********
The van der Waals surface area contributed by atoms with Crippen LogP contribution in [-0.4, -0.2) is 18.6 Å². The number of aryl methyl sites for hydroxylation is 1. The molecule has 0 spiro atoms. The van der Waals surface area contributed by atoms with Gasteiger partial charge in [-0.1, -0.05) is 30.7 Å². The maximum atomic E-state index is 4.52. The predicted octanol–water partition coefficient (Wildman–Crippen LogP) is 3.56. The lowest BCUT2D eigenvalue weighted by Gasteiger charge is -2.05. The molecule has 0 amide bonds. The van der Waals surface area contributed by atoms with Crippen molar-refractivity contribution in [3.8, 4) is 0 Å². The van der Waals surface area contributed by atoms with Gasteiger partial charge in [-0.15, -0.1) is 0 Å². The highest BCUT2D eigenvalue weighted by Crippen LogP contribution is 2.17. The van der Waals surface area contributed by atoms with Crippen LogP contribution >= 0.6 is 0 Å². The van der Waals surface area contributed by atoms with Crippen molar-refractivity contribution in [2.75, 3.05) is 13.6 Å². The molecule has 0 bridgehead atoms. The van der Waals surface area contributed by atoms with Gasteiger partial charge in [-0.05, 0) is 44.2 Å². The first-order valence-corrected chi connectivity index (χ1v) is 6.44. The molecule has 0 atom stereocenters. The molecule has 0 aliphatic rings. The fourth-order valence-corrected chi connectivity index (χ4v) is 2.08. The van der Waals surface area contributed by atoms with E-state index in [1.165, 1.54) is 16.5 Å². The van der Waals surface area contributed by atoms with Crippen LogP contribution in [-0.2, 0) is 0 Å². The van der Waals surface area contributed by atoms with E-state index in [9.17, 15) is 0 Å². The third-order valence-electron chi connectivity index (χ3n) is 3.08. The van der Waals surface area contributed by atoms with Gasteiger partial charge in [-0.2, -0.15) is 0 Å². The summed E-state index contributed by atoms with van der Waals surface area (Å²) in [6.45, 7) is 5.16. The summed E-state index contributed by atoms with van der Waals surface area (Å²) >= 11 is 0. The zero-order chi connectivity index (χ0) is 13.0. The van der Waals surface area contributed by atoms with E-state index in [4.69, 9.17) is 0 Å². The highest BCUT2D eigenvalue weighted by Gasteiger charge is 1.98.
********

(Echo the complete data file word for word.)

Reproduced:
The van der Waals surface area contributed by atoms with Crippen LogP contribution in [-0.4, -0.2) is 18.6 Å². The number of aryl methyl sites for hydroxylation is 1. The molecule has 0 spiro atoms. The van der Waals surface area contributed by atoms with Gasteiger partial charge in [-0.1, -0.05) is 30.7 Å². The maximum atomic E-state index is 4.52. The predicted octanol–water partition coefficient (Wildman–Crippen LogP) is 3.56. The lowest BCUT2D eigenvalue weighted by Gasteiger charge is -2.05. The molecule has 0 amide bonds. The van der Waals surface area contributed by atoms with Crippen molar-refractivity contribution in [3.8, 4) is 0 Å². The van der Waals surface area contributed by atoms with Gasteiger partial charge in [-0.15, -0.1) is 0 Å². The highest BCUT2D eigenvalue weighted by Crippen LogP contribution is 2.17. The van der Waals surface area contributed by atoms with Crippen LogP contribution >= 0.6 is 0 Å². The van der Waals surface area contributed by atoms with Crippen molar-refractivity contribution in [2.75, 3.05) is 13.6 Å². The molecule has 0 bridgehead atoms. The van der Waals surface area contributed by atoms with Gasteiger partial charge in [-0.05, 0) is 44.2 Å². The first-order valence-corrected chi connectivity index (χ1v) is 6.44. The molecule has 0 atom stereocenters. The molecule has 0 aliphatic rings. The fourth-order valence-corrected chi connectivity index (χ4v) is 2.08. The van der Waals surface area contributed by atoms with E-state index in [1.165, 1.54) is 16.5 Å². The van der Waals surface area contributed by atoms with Crippen LogP contribution in [-0.2, 0) is 0 Å². The van der Waals surface area contributed by atoms with E-state index in [9.17, 15) is 0 Å². The third-order valence-electron chi connectivity index (χ3n) is 3.08. The van der Waals surface area contributed by atoms with Gasteiger partial charge in [-0.2, -0.15) is 0 Å². The summed E-state index contributed by atoms with van der Waals surface area (Å²) in [6.45, 7) is 5.16. The summed E-state index contributed by atoms with van der Waals surface area (Å²) >= 11 is 0. The zero-order chi connectivity index (χ0) is 13.0. The van der Waals surface area contributed by atoms with E-state index in [4.69, 9.17) is 0 Å². The highest BCUT2D eigenvalue weighted by Gasteiger charge is 1.98.